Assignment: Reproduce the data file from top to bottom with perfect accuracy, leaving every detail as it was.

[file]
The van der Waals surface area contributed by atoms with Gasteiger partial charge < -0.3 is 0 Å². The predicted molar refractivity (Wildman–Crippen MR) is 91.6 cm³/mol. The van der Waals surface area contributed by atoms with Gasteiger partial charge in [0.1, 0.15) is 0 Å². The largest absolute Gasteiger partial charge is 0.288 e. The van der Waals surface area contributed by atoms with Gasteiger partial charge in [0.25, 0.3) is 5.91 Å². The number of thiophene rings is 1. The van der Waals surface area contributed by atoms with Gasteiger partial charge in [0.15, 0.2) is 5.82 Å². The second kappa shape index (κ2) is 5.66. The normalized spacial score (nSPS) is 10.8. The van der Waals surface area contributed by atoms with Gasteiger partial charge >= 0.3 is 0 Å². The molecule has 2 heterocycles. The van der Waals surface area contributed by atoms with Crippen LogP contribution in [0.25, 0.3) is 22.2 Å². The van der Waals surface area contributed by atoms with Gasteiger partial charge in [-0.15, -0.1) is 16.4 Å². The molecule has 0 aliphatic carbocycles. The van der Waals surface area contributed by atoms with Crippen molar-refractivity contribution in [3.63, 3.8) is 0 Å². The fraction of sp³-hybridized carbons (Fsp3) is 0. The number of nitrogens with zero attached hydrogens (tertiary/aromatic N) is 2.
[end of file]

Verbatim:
The van der Waals surface area contributed by atoms with Gasteiger partial charge < -0.3 is 0 Å². The predicted molar refractivity (Wildman–Crippen MR) is 91.6 cm³/mol. The van der Waals surface area contributed by atoms with Gasteiger partial charge in [0.1, 0.15) is 0 Å². The largest absolute Gasteiger partial charge is 0.288 e. The van der Waals surface area contributed by atoms with Gasteiger partial charge in [0.25, 0.3) is 5.91 Å². The number of thiophene rings is 1. The van der Waals surface area contributed by atoms with Gasteiger partial charge in [0.15, 0.2) is 5.82 Å². The second kappa shape index (κ2) is 5.66. The normalized spacial score (nSPS) is 10.8. The van der Waals surface area contributed by atoms with Gasteiger partial charge >= 0.3 is 0 Å². The molecule has 2 heterocycles. The van der Waals surface area contributed by atoms with Crippen LogP contribution in [0.25, 0.3) is 22.2 Å². The van der Waals surface area contributed by atoms with Gasteiger partial charge in [-0.15, -0.1) is 16.4 Å². The molecule has 0 aliphatic carbocycles. The van der Waals surface area contributed by atoms with Crippen molar-refractivity contribution in [3.63, 3.8) is 0 Å². The fraction of sp³-hybridized carbons (Fsp3) is 0. The number of nitrogens with zero attached hydrogens (tertiary/aromatic N) is 2.